Robert McCarthy: Questions for Cuomo are met with silence
- Published Thu, May 18, 2017
Steve Pigeon was back in court a few days ago, facing a judge for the third time in the last 10 months. This time the former Erie County Democratic chairman appeared in U.S. District Court to answer more questions about his controversial fundraising methods.
A federal complaint alleges that Pigeon, a longtime confidant of Andrew Cuomo, conspired to solicit a $25,000 contribution to the governor’s 2014 campaign. The donation allegedly originated with a Montreal-based internet gambling company that paid Pigeon’s Papi Holdings LLC $388,000 in lobbying fees from 2010 to 2015.
The FBI now says Pigeon conspired to hide the true source of the foreign contribution for a Manhattan event featuring the governor. He denies the allegation, claiming he is the victim of a political “witch hunt” and an overzealous FBI.
All of this will be sorted out in due time. Meanwhile, the federal government is not the only entity with questions. The Buffalo News would like to ask a few, too.
The governor’s press office routinely refers political questions to the state Democratic Party. So The News placed three calls to Basil A. Smikle Jr., the party’s executive director. He did not return any. That leaves nobody to answer questions surrounding Pigeon’s most recent court appearance, which have everything to do with the Cuomo campaign. Asking questions of the Cuomo political team seemed like the right thing to do.
The party’s response was to issue a “statement,” which indicated the Cuomo campaign followed all rules and regulations. But it did not answer questions that seemed relevant in view of the Pigeon connection.
Nevertheless, if anyone in Cuomoland ever returns a phone call, here are the queries The News would pose:
• Has the governor been interviewed by law enforcement? Was he subpoenaed?
• Was anyone in the campaign interviewed by law enforcement? Were they subpoenaed?
• The federal complaint outlines a series of emails between Pigeon and others as they sought a $25,000 donation from a Canadian businessman, whom Pigeon referred to as David Baazov, CEO of Montreal-based Amaya Gaming Group. Pigeon maintains he followed all legal avenues in seeking the donation, and that Florida attorney Marlon Goldstein simply accepted an invitation to the dinner without connection to Baazov.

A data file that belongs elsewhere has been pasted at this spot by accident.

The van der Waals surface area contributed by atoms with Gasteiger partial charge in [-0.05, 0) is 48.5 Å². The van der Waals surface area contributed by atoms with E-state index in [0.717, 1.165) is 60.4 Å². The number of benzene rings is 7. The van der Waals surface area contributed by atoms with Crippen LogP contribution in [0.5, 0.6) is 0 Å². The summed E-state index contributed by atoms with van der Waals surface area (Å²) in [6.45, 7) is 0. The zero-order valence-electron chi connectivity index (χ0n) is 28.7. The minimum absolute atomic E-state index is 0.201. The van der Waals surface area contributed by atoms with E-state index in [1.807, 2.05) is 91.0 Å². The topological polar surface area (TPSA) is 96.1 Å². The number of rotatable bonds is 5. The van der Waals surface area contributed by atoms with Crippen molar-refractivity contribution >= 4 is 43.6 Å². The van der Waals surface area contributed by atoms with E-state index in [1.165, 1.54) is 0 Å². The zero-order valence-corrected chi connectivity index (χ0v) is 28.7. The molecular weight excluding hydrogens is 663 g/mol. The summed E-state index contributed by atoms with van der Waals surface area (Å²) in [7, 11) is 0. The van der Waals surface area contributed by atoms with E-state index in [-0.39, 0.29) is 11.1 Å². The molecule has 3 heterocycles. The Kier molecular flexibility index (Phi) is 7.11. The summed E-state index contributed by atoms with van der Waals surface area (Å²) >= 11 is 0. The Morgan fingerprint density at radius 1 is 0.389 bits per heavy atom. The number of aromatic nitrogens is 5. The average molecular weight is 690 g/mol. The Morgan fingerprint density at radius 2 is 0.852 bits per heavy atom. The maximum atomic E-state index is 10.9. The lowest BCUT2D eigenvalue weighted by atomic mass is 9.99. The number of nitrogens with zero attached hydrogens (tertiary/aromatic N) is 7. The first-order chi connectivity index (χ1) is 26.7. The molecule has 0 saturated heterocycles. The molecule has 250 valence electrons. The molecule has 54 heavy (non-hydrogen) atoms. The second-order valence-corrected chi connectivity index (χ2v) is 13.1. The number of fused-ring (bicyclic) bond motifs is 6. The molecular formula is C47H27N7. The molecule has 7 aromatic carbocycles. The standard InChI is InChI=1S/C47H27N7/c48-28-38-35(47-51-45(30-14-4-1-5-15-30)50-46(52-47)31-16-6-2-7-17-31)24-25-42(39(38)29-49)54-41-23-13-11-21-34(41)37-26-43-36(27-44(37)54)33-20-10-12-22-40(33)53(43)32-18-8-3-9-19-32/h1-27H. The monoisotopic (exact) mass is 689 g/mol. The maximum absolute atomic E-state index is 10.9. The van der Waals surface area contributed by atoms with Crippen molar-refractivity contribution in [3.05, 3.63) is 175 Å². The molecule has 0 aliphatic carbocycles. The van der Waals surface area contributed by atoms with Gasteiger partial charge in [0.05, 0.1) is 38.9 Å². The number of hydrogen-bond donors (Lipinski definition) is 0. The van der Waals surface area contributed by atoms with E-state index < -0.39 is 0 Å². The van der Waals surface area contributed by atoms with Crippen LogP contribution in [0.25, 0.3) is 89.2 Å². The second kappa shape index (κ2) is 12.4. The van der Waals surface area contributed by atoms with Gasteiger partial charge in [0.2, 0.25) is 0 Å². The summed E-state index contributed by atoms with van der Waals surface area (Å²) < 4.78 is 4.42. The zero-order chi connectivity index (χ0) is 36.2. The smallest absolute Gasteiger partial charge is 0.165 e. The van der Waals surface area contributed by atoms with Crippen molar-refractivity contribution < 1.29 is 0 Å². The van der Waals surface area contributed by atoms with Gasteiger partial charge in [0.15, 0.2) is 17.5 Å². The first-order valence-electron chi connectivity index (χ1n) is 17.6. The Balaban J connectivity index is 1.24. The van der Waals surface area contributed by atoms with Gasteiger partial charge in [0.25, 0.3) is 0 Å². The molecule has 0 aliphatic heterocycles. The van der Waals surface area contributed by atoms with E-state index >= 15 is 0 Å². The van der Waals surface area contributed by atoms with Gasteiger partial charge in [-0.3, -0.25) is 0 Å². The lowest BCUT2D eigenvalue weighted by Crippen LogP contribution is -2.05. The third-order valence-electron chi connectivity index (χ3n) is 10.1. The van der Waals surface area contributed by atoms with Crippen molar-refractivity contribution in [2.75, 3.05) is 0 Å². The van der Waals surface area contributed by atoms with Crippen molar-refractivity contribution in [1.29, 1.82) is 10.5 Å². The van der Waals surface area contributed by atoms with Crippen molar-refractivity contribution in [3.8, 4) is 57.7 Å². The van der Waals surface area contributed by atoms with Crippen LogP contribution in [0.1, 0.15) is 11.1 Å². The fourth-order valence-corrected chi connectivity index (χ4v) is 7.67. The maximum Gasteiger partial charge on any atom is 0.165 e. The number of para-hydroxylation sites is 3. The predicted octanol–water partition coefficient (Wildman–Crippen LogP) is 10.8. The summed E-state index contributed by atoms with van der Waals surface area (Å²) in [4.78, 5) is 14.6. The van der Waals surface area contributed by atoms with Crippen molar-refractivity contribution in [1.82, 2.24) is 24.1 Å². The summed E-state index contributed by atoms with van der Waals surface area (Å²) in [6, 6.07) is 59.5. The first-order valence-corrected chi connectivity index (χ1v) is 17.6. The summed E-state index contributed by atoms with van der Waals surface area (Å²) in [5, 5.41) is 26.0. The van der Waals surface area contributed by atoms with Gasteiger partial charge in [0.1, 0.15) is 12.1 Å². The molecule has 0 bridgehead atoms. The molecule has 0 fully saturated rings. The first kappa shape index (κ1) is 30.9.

Did Baazov attend the Manhattan dinner for the Cuomo campaign? Did Goldstein?
• Pigeon attorney Paul Cambria emphasized to the press that Cuomo campaign officials knew all about the efforts to obtain the donation.
• A political action committee called America Rising – obviously no friend to the governor – has called on Cuomo to return the $25,000. Others ask the same question.
Will the campaign return the money?
• The Pigeon case is now dragging the Cuomo campaign into the mud.
Does the campaign believe the charges have any merit? Does it also view the case as a “witch hunt?”
• The U.S. Attorney’s Office and FBI indicate the case remains under investigation.
Has anyone in the campaign retained a lawyer?
• Announcing the complaint, acting U.S. Attorney J.P. Kennedy explained why Baazov’s original donation was not accepted:
“That donation was twice rejected by the campaign, first because it came from a corporation, contrary to state law,” he said. “The second time, it was returned because it came from someone not a United States citizen. The third time was the charm as Pigeon and the foreign national orchestrated the $25,000 donation be made through a U.S. citizen.”
Why was the third time the “charm?” And who was the campaign’s point person?
Cuomo has long championed transparency in state government, dating to his days as attorney general and his Project Sunlight database. But nobody in his world appears interested in this case.
The News remains interested. So do its readers.